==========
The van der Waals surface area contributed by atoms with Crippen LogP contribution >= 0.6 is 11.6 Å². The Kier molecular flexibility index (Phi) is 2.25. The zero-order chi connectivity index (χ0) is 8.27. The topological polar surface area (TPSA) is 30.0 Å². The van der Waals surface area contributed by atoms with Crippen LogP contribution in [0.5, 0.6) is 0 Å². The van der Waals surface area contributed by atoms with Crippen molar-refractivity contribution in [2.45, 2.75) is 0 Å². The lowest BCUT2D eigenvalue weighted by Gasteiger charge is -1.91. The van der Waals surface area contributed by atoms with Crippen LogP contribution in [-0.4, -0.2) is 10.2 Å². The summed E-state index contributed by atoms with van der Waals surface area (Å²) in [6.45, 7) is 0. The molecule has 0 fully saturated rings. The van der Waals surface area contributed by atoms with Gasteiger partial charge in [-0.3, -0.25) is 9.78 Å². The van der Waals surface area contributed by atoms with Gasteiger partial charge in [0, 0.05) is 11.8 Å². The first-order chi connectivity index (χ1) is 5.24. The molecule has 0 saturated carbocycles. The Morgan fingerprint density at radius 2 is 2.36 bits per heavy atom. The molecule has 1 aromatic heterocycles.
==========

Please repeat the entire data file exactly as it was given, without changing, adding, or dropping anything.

The van der Waals surface area contributed by atoms with Crippen LogP contribution >= 0.6 is 11.6 Å². The Kier molecular flexibility index (Phi) is 2.25. The zero-order chi connectivity index (χ0) is 8.27. The topological polar surface area (TPSA) is 30.0 Å². The van der Waals surface area contributed by atoms with Crippen LogP contribution in [0.5, 0.6) is 0 Å². The van der Waals surface area contributed by atoms with Crippen molar-refractivity contribution in [2.45, 2.75) is 0 Å². The lowest BCUT2D eigenvalue weighted by Gasteiger charge is -1.91. The van der Waals surface area contributed by atoms with Crippen LogP contribution in [-0.4, -0.2) is 10.2 Å². The summed E-state index contributed by atoms with van der Waals surface area (Å²) in [6.45, 7) is 0. The molecule has 0 fully saturated rings. The van der Waals surface area contributed by atoms with Gasteiger partial charge in [-0.3, -0.25) is 9.78 Å². The van der Waals surface area contributed by atoms with Gasteiger partial charge in [0, 0.05) is 11.8 Å². The first-order chi connectivity index (χ1) is 5.24. The molecule has 0 saturated carbocycles. The Morgan fingerprint density at radius 2 is 2.36 bits per heavy atom. The molecule has 1 aromatic heterocycles.